Shawnee city officials have discussed improving the Nieman Road corridor for decades, but a lack of money always stood in the way.
Now, thanks to several funding sources, plans are proceeding to transform Nieman Road in Shawnee from Shawnee Mission Parkwway to 55th Street at a cost of about $6.8 million.
Currently a four-lane road, Nieman Road will become into a three-lane roadway with a center turn lane by the end of 2018. Additionally, a sidewalk and wider trail will be located on opposite sides to improve pedestrian and bicycle access.
The city’s efforts to improve Nieman Road began in 2013 when Shawnee received a grant from the Mid-America Regional Council to help fund the Community Connections-Nieman Road Study.
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Residents, business owners and community leaders participated in open houses, surveys and exercises to create the future of the Nieman corridor between Shawnee Mission Parkway and 55th Street.
In early 2015 the city received Transportation Alternatives Program funding from the Kansas Department of Transportation to continue to improve the Nieman Road corridor.
A consulting team was selected to prepare a study and implementation plan for the street and adjacent land uses. The Shawnee City Council approved the final study last month. It was developed by staff from BHC Rhodes, RDG, and Groundswell Consulting.
Last month the council also voted against an $80,000 plan to temporarily re-stripe the street to serve as a test of the proposal. Instead, staff was directed to proceed with preparation for project construction.
City Manager Carol Gonzales said the project goal is make the street a “family-friendly experience that is safe for traffic, pedestrians and cyclists. Our goal is to both support existing businesses and attract new, in-fill projects.”
The project timeline calls for design work to begin in fall 2017 and the project would be completed by summer 2018.
The estimated $6.8 million makeover will be paid for using county funds and city money it receives annually from Deffenbaugh Industries for its landfill operation. The city began receiving this fee in 2012 and currently receives about $3 million annually used for streets and economic development.
One of the project’s main goals is to improve the traffic flow at the intersection of Nieman Road and Johnson Drive. Currently, left turn lanes don’t line up with each other and can’t be timed to turn together. Additionally, the project will simplify access to businesses along the route, Gonzales said.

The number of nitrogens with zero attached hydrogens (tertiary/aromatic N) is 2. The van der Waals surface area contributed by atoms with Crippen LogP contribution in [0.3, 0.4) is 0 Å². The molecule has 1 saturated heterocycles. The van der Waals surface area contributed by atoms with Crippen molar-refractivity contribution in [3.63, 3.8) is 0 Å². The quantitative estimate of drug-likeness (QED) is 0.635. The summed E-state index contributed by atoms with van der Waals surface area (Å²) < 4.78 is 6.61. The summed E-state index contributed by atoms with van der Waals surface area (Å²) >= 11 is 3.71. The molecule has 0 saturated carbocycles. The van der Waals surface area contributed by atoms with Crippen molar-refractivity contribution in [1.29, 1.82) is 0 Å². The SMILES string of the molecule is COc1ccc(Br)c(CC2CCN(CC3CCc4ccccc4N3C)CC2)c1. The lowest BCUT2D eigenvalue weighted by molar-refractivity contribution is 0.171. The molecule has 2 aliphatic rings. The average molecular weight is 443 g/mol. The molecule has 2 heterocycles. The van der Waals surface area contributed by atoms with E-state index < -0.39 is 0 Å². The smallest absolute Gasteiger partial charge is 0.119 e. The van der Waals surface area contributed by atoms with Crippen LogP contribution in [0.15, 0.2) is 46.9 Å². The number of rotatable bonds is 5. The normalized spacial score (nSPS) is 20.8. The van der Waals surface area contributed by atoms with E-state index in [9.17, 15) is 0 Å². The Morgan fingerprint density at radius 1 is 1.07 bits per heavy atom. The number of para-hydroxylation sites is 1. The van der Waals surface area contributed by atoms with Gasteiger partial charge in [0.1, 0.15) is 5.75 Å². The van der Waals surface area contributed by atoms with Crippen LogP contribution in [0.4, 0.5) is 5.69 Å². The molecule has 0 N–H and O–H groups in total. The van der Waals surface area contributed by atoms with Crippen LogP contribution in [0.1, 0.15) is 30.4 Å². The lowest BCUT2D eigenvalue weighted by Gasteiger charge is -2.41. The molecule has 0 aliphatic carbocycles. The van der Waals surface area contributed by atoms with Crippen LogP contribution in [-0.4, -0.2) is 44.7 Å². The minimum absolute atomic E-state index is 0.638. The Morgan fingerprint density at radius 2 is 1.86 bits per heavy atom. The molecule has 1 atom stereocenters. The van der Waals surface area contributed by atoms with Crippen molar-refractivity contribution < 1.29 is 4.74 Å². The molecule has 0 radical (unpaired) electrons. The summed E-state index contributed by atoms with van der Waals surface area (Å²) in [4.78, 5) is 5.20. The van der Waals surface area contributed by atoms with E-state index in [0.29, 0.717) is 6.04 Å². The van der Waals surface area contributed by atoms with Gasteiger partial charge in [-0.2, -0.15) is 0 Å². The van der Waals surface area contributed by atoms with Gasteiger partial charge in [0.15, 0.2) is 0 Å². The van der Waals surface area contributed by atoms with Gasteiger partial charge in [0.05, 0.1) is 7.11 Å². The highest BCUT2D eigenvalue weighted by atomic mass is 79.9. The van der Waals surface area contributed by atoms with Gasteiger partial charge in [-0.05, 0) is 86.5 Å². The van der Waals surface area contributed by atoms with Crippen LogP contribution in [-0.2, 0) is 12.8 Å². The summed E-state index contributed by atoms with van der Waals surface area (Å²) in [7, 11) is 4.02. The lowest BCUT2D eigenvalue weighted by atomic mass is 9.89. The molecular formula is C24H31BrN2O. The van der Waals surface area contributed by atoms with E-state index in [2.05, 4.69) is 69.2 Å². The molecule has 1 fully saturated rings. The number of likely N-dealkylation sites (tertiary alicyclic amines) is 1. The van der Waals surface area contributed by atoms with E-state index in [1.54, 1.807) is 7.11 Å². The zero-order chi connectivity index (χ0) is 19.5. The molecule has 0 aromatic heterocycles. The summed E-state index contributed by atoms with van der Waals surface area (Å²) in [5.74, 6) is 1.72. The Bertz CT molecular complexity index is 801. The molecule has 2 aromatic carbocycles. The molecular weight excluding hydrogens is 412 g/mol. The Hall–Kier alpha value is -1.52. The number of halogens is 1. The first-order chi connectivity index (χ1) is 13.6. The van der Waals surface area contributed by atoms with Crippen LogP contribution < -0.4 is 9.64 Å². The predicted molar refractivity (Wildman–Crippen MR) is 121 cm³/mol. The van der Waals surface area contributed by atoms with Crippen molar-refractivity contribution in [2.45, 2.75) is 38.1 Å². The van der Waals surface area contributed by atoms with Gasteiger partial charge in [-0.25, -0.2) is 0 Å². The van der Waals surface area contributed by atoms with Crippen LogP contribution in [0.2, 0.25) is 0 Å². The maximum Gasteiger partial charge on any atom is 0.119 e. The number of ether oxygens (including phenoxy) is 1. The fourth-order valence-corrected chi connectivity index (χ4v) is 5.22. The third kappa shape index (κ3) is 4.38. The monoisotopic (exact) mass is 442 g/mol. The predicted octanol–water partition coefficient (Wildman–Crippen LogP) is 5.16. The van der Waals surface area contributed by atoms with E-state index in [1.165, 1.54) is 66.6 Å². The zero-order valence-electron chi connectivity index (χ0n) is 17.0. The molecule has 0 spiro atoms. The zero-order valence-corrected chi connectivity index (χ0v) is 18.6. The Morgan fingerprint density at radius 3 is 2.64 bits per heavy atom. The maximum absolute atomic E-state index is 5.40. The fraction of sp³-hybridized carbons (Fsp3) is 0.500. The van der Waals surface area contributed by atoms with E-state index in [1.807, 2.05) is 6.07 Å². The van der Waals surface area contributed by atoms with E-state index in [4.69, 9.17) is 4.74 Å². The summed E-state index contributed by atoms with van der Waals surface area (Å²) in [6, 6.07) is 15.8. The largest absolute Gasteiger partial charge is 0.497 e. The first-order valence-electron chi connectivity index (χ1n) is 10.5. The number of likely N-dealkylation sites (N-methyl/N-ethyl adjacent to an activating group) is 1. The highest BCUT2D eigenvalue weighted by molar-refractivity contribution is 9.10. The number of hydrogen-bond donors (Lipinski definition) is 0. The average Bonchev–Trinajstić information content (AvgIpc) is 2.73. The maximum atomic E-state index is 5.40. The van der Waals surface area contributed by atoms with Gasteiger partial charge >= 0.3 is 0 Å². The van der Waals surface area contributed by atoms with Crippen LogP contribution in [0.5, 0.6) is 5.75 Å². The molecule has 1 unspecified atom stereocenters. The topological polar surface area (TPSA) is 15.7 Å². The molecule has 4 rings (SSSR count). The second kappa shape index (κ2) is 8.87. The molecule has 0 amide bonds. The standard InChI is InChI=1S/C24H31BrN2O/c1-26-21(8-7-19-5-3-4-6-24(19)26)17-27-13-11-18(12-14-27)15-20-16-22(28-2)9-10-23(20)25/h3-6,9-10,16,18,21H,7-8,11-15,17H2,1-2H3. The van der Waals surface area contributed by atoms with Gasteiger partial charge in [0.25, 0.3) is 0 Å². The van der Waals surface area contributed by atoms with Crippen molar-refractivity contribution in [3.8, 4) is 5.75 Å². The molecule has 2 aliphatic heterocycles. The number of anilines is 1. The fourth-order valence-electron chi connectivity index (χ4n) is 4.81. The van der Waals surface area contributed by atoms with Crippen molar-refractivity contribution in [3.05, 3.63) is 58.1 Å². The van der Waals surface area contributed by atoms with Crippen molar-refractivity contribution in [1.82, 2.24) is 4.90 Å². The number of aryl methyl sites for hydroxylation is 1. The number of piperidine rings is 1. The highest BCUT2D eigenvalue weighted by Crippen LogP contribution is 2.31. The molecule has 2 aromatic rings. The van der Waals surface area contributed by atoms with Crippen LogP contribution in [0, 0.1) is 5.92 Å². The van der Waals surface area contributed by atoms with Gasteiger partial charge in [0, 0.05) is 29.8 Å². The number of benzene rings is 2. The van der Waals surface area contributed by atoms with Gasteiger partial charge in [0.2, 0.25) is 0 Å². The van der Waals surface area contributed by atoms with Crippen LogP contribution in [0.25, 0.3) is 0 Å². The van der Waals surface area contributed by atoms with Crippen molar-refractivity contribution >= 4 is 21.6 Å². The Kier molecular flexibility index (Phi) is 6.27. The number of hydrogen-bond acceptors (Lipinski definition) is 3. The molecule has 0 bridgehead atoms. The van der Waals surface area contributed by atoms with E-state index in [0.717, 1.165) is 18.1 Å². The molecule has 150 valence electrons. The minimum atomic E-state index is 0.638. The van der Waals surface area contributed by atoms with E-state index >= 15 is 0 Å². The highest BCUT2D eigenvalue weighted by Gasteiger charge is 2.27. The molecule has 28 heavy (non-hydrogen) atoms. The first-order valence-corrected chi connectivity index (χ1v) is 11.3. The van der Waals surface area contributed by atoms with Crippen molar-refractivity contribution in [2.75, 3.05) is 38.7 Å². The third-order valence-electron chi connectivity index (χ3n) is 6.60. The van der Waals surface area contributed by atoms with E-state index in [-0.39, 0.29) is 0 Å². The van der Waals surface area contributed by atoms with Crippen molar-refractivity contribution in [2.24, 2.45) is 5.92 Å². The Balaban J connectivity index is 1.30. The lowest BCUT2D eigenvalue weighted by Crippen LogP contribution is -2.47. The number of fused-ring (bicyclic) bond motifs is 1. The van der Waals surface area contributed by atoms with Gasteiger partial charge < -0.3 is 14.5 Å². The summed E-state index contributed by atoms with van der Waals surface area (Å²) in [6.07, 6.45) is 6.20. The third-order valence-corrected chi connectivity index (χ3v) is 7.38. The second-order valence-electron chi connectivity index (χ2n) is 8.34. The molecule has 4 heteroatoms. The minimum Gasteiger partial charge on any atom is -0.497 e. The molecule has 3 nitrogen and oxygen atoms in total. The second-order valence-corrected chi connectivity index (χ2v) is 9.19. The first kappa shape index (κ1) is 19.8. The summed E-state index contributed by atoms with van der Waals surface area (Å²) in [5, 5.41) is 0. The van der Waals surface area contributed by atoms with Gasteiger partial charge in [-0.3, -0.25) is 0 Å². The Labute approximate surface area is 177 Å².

“We are working with existing businesses to simplify access points and align drives to make traffic flow more smoothly,” she said.
Lighting and streetscaping improvements to beautify the area are included in the project plan.
Additionally, Gonzales said the city is investigating the cost of relocating power lines underground or moving them away from Nieman Road.
“We’re investigating the cost of relocating the lines because if we’re going to improve the area it’s important to do it right,” she said. for removing the poles and placing the lines underground could be an additional $2 million.
The street improvement project is being coordinated with a streamway project designed to improve stormwater drainage along the corridor. Streamway improvements are already underway at the south end of the proposed Nieman Road project.
The four-phase streamway project involves relocating the existing Turkey Creek tributary and providing a trail from 62nd Street and Shawnee Mission Parkway along and across Nieman Road, traveling west to Flint Street.
The trail will improve pedestrian access to Splash Cove, Wonderscope Children’s Museum, Shawnee Town and Herman Laird Park. “Our goal is to connect neighborhoods to both Nieman Road and Flint, which is also slated for improvements,” she said.
During public meetings, many citizens said they currently don’t bike or walk along Nieman Road because they believe sidewalks are too close to traffic, making the roadway unsafe. Having both a sidewalk and a wider trail should improve pedestrian and bicyclist access and safety, Gonzales said.